Hoover Ball Rejuvenated

Part 3
By Matthew Schaeffer

After Herbert Hoover left the White House on March 4, 1933, Hoover Ball disappeared from the public awareness.  Clearly Franklin Roosevelt, suffering from the lingering impact of polio, was not going to throw a six pound ball over a net.  Like Calvin Coolidge’s mechanical horse, Hoover ball was consigned to the dust bin of history.

The game was revived in the late 1980s by a high school journalism teacher and the Hoover Presidential Foundation.  The Foundation hosted the first annual National Hoover Ball Championship in 1988 drawing participants from across Iowa. Some players said the game was akin to throwing a frozen turkey over a garage, catching it, and repeating until exhausted.  Pete Hoover, grandson of the President, played one game during the 1988 competition.  He then returned to the sideline saying, ‘This is no game for old men.’

Hoover Ball tournament is played annually at the Hoover Hometown Day celebration. Photo from 2013

The rejuvenation of Hoover ball continued into the twenty first century, thanks in part to the rise of non-traditional sports.  Cross Fit founded Greg Glassman gave Hoover ball a boost when he and several of his fittest trainers were fatigued by a thirty minute game.  Of course, being Cross Fit fanatics, they upped the ante by using a twenty pound ball.  Thanks to YouTube’s dissemination of the rules, Hoover ball is now played in high school classes across America.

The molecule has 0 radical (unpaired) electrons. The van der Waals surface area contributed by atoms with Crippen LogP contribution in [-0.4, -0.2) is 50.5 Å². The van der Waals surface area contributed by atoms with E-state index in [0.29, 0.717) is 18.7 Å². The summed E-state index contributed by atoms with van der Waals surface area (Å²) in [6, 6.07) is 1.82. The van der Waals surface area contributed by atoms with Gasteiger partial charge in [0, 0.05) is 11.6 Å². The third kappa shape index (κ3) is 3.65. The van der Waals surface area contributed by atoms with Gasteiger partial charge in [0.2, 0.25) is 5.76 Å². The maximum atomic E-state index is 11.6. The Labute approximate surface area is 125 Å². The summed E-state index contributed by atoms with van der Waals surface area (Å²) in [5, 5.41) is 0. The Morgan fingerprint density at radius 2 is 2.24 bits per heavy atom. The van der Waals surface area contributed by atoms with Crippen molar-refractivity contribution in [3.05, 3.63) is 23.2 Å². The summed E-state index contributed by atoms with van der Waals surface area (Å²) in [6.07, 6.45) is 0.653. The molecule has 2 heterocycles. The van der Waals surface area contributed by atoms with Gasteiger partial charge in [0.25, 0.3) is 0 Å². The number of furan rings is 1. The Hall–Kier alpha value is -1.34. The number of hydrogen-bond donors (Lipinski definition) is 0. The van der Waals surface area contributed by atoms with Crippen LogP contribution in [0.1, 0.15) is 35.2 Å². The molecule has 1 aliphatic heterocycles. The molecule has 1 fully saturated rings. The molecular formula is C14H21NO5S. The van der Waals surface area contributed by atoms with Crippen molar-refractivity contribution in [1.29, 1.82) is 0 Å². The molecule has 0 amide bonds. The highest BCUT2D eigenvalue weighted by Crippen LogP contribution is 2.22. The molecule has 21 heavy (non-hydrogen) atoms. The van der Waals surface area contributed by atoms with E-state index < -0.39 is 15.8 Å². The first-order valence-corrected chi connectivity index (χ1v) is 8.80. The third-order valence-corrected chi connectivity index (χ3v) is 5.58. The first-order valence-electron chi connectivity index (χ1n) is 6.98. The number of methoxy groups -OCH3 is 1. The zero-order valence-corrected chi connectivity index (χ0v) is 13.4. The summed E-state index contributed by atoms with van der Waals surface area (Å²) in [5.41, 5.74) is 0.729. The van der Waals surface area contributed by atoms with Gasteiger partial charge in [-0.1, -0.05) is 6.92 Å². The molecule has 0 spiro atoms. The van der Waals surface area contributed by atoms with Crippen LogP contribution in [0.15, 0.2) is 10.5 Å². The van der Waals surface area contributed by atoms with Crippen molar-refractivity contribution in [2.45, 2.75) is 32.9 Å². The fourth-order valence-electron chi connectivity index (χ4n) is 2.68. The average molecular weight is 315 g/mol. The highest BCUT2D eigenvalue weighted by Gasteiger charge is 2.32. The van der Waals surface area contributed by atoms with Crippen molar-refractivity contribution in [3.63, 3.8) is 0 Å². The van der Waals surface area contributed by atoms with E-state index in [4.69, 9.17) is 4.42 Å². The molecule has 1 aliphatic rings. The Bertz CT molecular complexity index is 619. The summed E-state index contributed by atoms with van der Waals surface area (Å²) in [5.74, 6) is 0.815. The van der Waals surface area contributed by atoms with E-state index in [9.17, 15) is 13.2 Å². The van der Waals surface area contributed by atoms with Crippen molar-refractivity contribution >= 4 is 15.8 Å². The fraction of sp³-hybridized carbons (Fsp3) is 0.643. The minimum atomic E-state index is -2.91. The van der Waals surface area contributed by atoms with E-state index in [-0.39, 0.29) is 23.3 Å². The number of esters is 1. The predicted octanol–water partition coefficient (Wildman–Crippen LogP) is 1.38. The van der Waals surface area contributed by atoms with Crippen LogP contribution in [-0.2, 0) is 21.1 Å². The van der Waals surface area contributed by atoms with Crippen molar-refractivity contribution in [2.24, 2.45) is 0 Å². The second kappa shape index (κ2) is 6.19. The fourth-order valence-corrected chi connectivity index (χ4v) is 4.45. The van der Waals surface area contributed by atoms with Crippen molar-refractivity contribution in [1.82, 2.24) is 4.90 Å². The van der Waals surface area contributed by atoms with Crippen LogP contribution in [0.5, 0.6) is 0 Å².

In June 2015, a fitness magazine identified Hoover ball as one of the fourteen world championships that anyone could win, ranking it just below the world pillow fighting event in California and above the World Stone Skimming competition in Scotland.  Having played Hoover ball as a fifty-four year old man, I would not agree with the conclusion that anyone could win.  It is physically demanding on many fronts: muscular strength, muscular endurance, cardiovascular fitness, and mobility.  It calls for strategy, teamwork and a willingness to grind out points in the summer heat of Iowa.  If the match involved four fifty-something bureaucrats living out their weekend warrior dreams taking on a four twenty-five year old Cross-Fitters on an off day, I’d bet a body part on the Cross-Fitters.

 

 

 

 

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